SEC Accuses Summitcrest Capital and Its Principals of Fraud Targeting Chinese-Speaking Investors

The Securities and Exchange Commission (SEC) has filed charges against Johnny Tseng, Kevin Zhang, and Summitcrest Capital, Inc. for allegedly conducting an offering fraud through their real estate investment fund, SC Development Fund, LLC. The fund, which is now defunct, raised approximately $19.8 million from around 30 investors in the United States and China between 2018 and 2019. The SEC alleges that the fund was used to defraud investors from Chinese-speaking communities in the U.S. and China.

SEC Charges Summitcrest Capital in Major Offering Fraud Case

The Securities and Exchange Commission (SEC) has filed charges against Summitcrest Capital, Inc., and its principals, Johnny Tseng and Kevin Zhang, for conducting an offering fraud through their real estate investment fund, SC Development Fund, LLC. The fund, now defunct, had raised approximately $19.8 million from about 30 investors in the United States and China between February 2018 and November 2019.

Allegations of Misrepresentation and Misuse of Funds

According to the SEC’s complaint, the SC Development Fund, formerly known as SC Development Fund V, LLC, was a real estate investment fund managed by Tseng and Zhang through Summitcrest, which they co-owned. The fund sought investors from Chinese-speaking communities in both the United States and China for its unregistered offering. The SEC alleges that the fund misrepresented its use of investor funds, stating it would make real-estate related loans “to the general public” and use the income from these loans to make promised interest payments and return of capital to investors.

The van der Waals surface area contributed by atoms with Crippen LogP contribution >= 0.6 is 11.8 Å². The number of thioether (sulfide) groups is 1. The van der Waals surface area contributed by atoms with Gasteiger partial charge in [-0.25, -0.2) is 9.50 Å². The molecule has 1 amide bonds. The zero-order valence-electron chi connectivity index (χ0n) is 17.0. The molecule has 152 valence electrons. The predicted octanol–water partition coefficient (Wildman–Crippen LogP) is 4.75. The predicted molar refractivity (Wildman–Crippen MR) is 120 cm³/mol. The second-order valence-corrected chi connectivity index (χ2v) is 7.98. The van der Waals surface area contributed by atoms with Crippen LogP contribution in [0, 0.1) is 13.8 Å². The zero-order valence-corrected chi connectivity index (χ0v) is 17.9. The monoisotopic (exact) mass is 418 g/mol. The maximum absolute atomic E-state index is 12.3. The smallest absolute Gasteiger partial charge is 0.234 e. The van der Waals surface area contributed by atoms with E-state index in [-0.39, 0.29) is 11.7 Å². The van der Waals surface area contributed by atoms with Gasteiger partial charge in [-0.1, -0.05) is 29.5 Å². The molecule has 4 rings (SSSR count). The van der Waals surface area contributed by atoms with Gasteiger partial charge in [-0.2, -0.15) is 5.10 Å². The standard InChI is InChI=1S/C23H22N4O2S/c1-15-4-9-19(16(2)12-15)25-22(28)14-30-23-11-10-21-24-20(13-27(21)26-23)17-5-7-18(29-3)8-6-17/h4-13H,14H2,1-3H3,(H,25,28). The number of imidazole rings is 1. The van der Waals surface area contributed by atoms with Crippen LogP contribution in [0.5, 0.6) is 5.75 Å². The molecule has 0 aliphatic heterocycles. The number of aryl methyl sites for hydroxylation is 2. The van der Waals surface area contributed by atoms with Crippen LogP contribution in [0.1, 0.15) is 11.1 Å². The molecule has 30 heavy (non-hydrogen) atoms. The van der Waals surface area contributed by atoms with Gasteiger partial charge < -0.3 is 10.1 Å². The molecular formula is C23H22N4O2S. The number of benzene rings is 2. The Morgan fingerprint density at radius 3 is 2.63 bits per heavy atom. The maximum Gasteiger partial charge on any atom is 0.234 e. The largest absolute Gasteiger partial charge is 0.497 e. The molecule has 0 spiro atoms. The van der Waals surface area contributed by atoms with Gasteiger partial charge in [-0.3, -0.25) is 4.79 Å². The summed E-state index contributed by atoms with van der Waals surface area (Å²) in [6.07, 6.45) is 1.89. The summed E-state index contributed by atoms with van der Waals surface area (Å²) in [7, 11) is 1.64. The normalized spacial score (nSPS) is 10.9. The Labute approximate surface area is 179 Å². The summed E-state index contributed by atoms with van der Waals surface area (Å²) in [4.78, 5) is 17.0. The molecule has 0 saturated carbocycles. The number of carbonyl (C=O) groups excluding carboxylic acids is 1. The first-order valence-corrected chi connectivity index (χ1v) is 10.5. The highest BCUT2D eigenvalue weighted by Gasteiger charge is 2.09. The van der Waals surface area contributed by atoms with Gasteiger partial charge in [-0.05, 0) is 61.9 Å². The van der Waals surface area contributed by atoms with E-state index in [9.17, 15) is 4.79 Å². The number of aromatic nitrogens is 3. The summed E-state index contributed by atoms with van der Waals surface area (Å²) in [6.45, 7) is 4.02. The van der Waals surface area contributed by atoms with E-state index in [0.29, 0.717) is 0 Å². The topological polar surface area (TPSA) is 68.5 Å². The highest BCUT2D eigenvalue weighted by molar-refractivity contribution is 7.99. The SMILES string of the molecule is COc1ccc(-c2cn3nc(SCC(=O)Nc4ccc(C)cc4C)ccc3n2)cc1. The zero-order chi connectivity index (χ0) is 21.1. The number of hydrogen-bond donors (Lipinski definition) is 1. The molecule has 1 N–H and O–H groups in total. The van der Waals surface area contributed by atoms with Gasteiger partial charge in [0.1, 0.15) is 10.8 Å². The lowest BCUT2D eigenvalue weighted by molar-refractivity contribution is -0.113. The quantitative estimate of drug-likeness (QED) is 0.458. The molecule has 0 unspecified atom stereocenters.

However, the SEC alleges that, contrary to these representations, the SC Development Fund used investor funds exclusively for loans to Zhang’s real estate development and contracting business, and at least twelve other real estate development entities under Zhang’s control. Tseng and Zhang are also accused of misleading investors by using investor funds to pay supposed finder’s fees to two entities that were, in fact, controlled by Tseng or Zhang.

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Legal Consequences for Summitcrest and Its Principals

The SEC’s complaint, filed in the Central District of California, charges Summitcrest, Tseng, and Zhang with violating the antifraud provisions of Section 17(a) of the Securities Act of 1933 (“Securities Act”) and Section 10(b) of the Securities Exchange Act of 1934 (“Exchange Act”) and Rule 10b-5 thereunder. The complaint also alleges violations of the registration provisions of Sections 5(a) and 5(c) of the Securities Act.

The SEC seeks permanent injunctions, conduct-based injunctions, disgorgement with prejudgment interest, and civil penalties against Summitcrest, Tseng, and Zhang, and officer and director bars against Tseng and Zhang.

Settlement and Penalties

Summitcrest and Tseng, without admitting or denying the allegations, have pre-filing consented to the entry of final judgments permanently enjoining each of them from violating the antifraud and registration provisions of the Securities Act and the Exchange Act. They are also prohibited from participating in the issuance, purchase, offer, or sale of any security, with the exception of Tseng’s personal transactions. Penalties include disgorgement payments and civil penalties amounting to millions of dollars.

Why This Matters to Investors

So, why should investors care about this case? It is a stark reminder that due diligence is crucial before making investment decisions. Investors should not rely solely on common ties with someone recommending or selling the investment. The SEC’s Office of Investor Education and Advocacy (OIEA) and the Division of Enforcement’s Retail Strategy Task Force urge investors to protect themselves against affinity fraud, which involves exploiting the trust and friendship within a group to commit fraud.

Investment Ideas Based on This Information

So, what can investors learn from this case? It’s simple: always conduct independent research and verify the credibility of the investment and the people behind it. Consider diversifying your portfolio with investments in well-established, transparent companies or funds with a proven track record. Additionally, consider seeking advice from a trusted financial advisor to help guide your investment decisions.

The case of Summitcrest Capital underscores the importance of vigilance and due diligence in investment decisions. Remember, if an investment seems too good to be true, it probably is.

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